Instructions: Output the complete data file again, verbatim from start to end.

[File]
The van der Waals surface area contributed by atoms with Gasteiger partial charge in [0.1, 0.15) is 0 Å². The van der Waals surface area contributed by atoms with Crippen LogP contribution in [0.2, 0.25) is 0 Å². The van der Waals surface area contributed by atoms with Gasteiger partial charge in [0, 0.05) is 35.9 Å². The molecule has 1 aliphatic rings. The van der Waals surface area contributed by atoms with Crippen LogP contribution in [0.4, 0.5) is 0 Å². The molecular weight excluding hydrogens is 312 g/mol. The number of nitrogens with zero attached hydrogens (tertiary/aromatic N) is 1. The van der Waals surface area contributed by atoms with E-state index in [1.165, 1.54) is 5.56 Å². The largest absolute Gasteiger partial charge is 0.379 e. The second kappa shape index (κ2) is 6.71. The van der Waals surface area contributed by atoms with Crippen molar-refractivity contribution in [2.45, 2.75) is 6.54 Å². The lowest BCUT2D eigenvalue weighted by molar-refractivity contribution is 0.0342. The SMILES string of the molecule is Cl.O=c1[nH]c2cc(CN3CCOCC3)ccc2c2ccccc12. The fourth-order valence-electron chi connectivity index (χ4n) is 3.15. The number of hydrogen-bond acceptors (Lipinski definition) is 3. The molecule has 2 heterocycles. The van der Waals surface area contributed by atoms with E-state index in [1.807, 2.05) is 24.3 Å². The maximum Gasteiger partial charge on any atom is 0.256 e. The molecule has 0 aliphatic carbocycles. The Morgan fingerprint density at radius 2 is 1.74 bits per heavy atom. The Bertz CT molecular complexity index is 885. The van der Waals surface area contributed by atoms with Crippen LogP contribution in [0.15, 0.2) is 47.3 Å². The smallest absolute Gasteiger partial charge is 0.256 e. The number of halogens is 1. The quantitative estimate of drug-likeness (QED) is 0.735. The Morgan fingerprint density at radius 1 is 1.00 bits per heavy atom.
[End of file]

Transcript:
The van der Waals surface area contributed by atoms with Gasteiger partial charge in [0.1, 0.15) is 0 Å². The van der Waals surface area contributed by atoms with Crippen LogP contribution in [0.2, 0.25) is 0 Å². The van der Waals surface area contributed by atoms with Gasteiger partial charge in [0, 0.05) is 35.9 Å². The molecule has 1 aliphatic rings. The van der Waals surface area contributed by atoms with Crippen LogP contribution in [0.4, 0.5) is 0 Å². The molecular weight excluding hydrogens is 312 g/mol. The number of nitrogens with zero attached hydrogens (tertiary/aromatic N) is 1. The van der Waals surface area contributed by atoms with E-state index in [1.165, 1.54) is 5.56 Å². The largest absolute Gasteiger partial charge is 0.379 e. The second kappa shape index (κ2) is 6.71. The van der Waals surface area contributed by atoms with Crippen molar-refractivity contribution in [2.45, 2.75) is 6.54 Å². The lowest BCUT2D eigenvalue weighted by molar-refractivity contribution is 0.0342. The SMILES string of the molecule is Cl.O=c1[nH]c2cc(CN3CCOCC3)ccc2c2ccccc12. The fourth-order valence-electron chi connectivity index (χ4n) is 3.15. The number of hydrogen-bond acceptors (Lipinski definition) is 3. The molecule has 2 heterocycles. The van der Waals surface area contributed by atoms with E-state index in [1.807, 2.05) is 24.3 Å². The maximum Gasteiger partial charge on any atom is 0.256 e. The molecule has 0 aliphatic carbocycles. The Morgan fingerprint density at radius 2 is 1.74 bits per heavy atom. The Bertz CT molecular complexity index is 885. The van der Waals surface area contributed by atoms with Crippen LogP contribution in [0.15, 0.2) is 47.3 Å². The smallest absolute Gasteiger partial charge is 0.256 e. The number of halogens is 1. The quantitative estimate of drug-likeness (QED) is 0.735. The Morgan fingerprint density at radius 1 is 1.00 bits per heavy atom.